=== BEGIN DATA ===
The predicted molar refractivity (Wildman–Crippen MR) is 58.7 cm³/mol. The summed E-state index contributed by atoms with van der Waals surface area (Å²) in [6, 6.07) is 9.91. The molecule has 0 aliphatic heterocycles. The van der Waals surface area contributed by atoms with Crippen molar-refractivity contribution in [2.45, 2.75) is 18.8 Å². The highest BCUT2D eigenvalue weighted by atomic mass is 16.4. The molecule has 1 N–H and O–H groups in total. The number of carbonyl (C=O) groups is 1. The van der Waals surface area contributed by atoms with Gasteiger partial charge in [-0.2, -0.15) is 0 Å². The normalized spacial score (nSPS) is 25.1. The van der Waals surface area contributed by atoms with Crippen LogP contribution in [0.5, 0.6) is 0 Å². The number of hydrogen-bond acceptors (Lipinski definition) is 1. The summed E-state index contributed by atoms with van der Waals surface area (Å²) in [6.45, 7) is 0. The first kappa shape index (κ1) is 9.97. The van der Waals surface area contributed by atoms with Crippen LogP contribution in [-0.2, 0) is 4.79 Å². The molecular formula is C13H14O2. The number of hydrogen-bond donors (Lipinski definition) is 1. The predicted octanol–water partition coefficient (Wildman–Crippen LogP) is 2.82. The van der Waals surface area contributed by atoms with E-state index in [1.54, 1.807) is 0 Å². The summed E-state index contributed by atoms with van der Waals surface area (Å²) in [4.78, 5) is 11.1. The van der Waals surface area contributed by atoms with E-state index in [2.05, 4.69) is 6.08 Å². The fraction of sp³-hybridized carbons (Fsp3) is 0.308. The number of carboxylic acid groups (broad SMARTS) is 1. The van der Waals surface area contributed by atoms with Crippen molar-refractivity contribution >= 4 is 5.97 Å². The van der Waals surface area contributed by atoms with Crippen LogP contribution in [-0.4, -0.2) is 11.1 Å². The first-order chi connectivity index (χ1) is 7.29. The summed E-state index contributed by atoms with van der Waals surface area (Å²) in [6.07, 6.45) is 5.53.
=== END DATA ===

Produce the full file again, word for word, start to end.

The predicted molar refractivity (Wildman–Crippen MR) is 58.7 cm³/mol. The summed E-state index contributed by atoms with van der Waals surface area (Å²) in [6, 6.07) is 9.91. The molecule has 0 aliphatic heterocycles. The van der Waals surface area contributed by atoms with Crippen molar-refractivity contribution in [2.45, 2.75) is 18.8 Å². The highest BCUT2D eigenvalue weighted by atomic mass is 16.4. The molecule has 1 N–H and O–H groups in total. The number of carbonyl (C=O) groups is 1. The van der Waals surface area contributed by atoms with Gasteiger partial charge in [-0.2, -0.15) is 0 Å². The normalized spacial score (nSPS) is 25.1. The van der Waals surface area contributed by atoms with Crippen LogP contribution in [0.5, 0.6) is 0 Å². The number of hydrogen-bond acceptors (Lipinski definition) is 1. The summed E-state index contributed by atoms with van der Waals surface area (Å²) in [6.45, 7) is 0. The first kappa shape index (κ1) is 9.97. The van der Waals surface area contributed by atoms with Crippen LogP contribution in [-0.2, 0) is 4.79 Å². The molecular formula is C13H14O2. The number of hydrogen-bond donors (Lipinski definition) is 1. The predicted octanol–water partition coefficient (Wildman–Crippen LogP) is 2.82. The van der Waals surface area contributed by atoms with E-state index in [1.54, 1.807) is 0 Å². The summed E-state index contributed by atoms with van der Waals surface area (Å²) in [4.78, 5) is 11.1. The van der Waals surface area contributed by atoms with E-state index in [2.05, 4.69) is 6.08 Å². The fraction of sp³-hybridized carbons (Fsp3) is 0.308. The number of carboxylic acid groups (broad SMARTS) is 1. The van der Waals surface area contributed by atoms with Crippen molar-refractivity contribution >= 4 is 5.97 Å². The van der Waals surface area contributed by atoms with Crippen LogP contribution in [-0.4, -0.2) is 11.1 Å². The first-order chi connectivity index (χ1) is 7.29. The summed E-state index contributed by atoms with van der Waals surface area (Å²) in [6.07, 6.45) is 5.53.